Russian misinformation and COVID-19

Wesley R. Moy,
Ph.D., Lecturer,
Advanced Academics Programs, Krieger School of Arts & Sciences, Johns Hopkins University,

The COVID-19 pandemic has provided new opportunities for Russian malign influence activities. Aggressive efforts will take place across a spectrum ranging from information operations to potential armed conflict. Hybrid warfare methodologies, blending a variety of instruments of state power, seek to exacerbate societal tensions, influence elections, and disrupt the activities of public and private sector organizations. Russia will continue its campaign against Western alliances, Western nations, and the United States. Its objectives include dividing and weakening NATO, subversion of pro-Western governments, undermining relationships, and reasserting its sphere of influence over former Soviet Union countries. In addition, expect to see misinformation and cyber campaigns against former Warsaw Pact countries including Georgia and Ukraine.

Russian information warfare has had significant success against the United States and its society as a center of gravity. Attacking existing divides, the effort inflames fault lines including racial tension, socioeconomic inequalities, and political polarization. Western elections have long been targets of Soviet and Russian influence campaigns, however, there is little evidence that the Russians have been successful in altering United States election results by attacking election machinery. During the period leading to the 2016 presidential election, provocations included false versions of actual groups such as Black Lives Matter. There were attempts to foment violence by organizing protests and counterprotests in the same place and time while urging participants to fight in the streets. Not yet understood, is the extent to which these activities continued during the 2020 election process and to what extent they contributed to the sharp divides that exist in U.S. society. An investigation, similar to the one conducted by Robert Mueller on the 2016 election, will be necessary to understand the extent and effectiveness of Russian activities.

Russian influence operations to take advantage of health crises are not new. In 1983, Operation Infektion was initiated by Soviet intelligence attempting to attribute the HIV/AIDS epidemic to United States activities aimed at developing biological weapons. The campaign lasted until 1987 and the resulting conspiracy theories reverberated for at least a decade. More recently, Russia has echoed Chinese assertions that COVID-19 was developed as a weapon and introduced into Wuhan by the U.S. Army. Russian intelligence services have continued to spread misinformation through English language websites throughout the pandemic. Russian media has promulgated disinformation about COVID-19 being spread through 5G towers resulting in further distrust of Western institutions and science. There is concern that the volume of misinformation has hampered worldwide efforts to slow the advance of the disease, contributing to the number of infections and deaths.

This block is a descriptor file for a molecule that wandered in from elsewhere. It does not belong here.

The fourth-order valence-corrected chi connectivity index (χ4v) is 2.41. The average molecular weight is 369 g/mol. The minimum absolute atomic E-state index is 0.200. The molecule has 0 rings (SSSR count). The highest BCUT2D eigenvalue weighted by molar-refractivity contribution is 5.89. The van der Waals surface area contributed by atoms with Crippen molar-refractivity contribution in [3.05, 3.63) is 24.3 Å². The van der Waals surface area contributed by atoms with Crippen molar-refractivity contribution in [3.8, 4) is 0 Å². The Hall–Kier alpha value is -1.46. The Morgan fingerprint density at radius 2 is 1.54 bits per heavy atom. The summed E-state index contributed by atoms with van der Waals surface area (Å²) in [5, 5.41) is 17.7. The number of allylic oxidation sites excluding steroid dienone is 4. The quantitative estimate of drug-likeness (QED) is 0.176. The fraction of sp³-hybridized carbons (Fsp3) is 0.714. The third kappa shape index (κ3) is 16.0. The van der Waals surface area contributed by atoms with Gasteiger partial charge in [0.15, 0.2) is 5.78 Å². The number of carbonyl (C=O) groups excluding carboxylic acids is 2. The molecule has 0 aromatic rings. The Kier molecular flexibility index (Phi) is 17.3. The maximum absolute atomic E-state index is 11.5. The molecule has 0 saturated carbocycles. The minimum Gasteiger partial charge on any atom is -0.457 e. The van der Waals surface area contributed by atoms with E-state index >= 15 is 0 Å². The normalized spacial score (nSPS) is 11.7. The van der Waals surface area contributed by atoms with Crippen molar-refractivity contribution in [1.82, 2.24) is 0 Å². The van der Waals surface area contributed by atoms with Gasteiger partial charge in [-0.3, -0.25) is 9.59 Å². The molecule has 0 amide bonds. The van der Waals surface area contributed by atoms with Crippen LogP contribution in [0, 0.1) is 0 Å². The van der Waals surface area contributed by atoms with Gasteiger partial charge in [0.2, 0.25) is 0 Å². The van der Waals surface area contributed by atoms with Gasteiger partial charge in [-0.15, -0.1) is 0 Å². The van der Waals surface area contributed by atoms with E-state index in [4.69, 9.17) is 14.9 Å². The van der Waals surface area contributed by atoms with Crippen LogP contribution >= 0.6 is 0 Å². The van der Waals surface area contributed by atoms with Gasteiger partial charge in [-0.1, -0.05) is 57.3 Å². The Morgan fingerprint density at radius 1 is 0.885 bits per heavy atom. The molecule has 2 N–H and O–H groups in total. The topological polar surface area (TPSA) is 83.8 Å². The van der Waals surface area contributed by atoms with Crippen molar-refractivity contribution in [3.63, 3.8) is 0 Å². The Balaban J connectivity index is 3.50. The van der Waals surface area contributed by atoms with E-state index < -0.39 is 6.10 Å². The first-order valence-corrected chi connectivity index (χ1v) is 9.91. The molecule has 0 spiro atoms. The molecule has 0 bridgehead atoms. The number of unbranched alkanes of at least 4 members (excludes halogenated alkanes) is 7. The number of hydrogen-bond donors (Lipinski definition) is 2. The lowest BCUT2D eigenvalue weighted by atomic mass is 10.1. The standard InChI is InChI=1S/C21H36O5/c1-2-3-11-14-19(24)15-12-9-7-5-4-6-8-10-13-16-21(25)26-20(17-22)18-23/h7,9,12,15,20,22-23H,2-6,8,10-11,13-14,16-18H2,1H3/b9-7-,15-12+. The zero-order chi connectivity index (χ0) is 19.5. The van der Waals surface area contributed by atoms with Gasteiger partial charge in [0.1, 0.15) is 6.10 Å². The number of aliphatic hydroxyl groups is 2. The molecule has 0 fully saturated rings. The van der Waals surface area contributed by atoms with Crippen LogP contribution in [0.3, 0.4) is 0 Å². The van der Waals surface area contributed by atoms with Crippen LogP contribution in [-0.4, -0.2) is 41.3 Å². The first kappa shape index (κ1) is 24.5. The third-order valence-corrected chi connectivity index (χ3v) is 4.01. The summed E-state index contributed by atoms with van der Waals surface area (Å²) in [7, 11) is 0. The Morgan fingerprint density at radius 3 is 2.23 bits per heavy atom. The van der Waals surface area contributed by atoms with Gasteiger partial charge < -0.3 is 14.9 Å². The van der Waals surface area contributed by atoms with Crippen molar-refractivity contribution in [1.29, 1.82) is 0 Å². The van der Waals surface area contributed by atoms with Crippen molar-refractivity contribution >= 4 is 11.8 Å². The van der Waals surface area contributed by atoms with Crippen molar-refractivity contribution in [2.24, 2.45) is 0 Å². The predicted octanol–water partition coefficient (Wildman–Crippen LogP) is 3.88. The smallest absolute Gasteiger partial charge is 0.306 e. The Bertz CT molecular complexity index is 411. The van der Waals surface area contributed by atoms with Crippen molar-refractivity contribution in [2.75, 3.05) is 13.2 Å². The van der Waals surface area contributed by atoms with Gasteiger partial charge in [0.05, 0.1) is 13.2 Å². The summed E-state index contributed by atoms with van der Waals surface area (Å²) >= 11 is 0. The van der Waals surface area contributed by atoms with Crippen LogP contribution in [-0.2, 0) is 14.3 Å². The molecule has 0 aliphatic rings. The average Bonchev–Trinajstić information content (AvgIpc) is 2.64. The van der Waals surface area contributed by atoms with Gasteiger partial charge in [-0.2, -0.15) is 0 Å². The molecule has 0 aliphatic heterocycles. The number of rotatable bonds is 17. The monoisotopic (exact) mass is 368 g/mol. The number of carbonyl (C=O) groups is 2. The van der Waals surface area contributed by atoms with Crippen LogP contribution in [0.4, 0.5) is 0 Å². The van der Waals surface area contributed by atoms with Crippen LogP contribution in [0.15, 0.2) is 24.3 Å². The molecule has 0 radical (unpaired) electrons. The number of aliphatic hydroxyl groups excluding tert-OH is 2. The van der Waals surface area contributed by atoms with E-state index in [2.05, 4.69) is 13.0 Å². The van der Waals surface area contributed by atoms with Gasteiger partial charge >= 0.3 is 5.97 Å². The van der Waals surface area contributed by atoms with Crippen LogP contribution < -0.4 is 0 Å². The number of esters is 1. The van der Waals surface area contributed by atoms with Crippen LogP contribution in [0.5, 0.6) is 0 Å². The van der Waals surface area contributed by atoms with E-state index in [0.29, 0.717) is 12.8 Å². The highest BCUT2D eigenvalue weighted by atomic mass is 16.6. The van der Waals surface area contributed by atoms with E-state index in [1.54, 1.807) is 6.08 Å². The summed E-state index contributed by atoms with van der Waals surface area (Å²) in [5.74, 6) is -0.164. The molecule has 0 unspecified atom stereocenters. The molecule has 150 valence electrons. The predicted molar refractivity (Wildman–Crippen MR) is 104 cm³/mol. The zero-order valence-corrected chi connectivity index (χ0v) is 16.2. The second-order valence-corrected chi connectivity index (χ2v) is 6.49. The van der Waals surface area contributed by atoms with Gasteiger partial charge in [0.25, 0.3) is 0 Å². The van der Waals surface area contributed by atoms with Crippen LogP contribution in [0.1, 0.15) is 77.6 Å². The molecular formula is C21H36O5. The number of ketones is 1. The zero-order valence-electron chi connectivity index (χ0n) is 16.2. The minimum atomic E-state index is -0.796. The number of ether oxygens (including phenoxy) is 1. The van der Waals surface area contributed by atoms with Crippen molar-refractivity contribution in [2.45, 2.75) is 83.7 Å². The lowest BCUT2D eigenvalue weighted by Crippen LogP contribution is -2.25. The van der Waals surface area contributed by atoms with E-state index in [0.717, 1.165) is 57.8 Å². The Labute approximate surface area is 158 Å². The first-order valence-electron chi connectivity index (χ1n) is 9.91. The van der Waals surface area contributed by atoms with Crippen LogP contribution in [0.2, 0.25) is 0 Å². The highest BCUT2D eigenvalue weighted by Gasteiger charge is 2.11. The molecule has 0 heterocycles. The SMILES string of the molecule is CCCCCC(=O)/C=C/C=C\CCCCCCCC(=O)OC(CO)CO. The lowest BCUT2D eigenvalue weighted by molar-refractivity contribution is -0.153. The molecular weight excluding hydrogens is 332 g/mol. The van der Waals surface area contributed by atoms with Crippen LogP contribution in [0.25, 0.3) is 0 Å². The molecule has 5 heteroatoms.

Recent Russian narratives in state-controlled media have attacked the efficacy and safety of vaccines developed by Pfizer-BioNTech and Moderna as well as exacerbating the issues with the AstraZeneca and Johnson & Johnson vaccines.  Success with promoting vaccine hesitancy and denigrating the producing firms will likely give Russia additional tools against the West. The 2020 Solar Winds cyber-attacks, likely conducted by Russian intelligence, affected 18,000 public and private sector organizations, including ones in the European Union, or conducting business there. In the United States, 60% of the companies that experience a cyber-attack fail within six months. Hybrid warfare activities against commercial organizations would further undermine Western nations and governments.

Accurate and inaccurate information surrounding the COVID-19 pandemic is exploitable as a weapon against Western democracies. There have been, however, important strides against disinformation. Efforts including the Finnish European Center for Countering Hybrid Threats have potentially identified best practices against misinformation and disinformation. Fact checking activities have emerged across the world. While a significant proportion of the fact checking effort had been focused on United States politics, there has been attention recently to misinformation about COVID-19 and vaccine hesitancy.  The London- and New York-based nongovernmental organization First Draft, provides training for journalists and others to identify misinformation. Academic initiatives include the Shorenstein Center on Media, Politics, and Public Policy at the Harvard Kennedy School. In 2020, the World Health Organization launched an initiative and new scientific discipline called infodemiology as a multi-disciplinary effort to mitigate the effects of pandemic misinformation. Learning from these efforts and others, will be essential to combat Russian malign influence campaigns as well as those stemming from other state and non-state sources.

Expert article 2955

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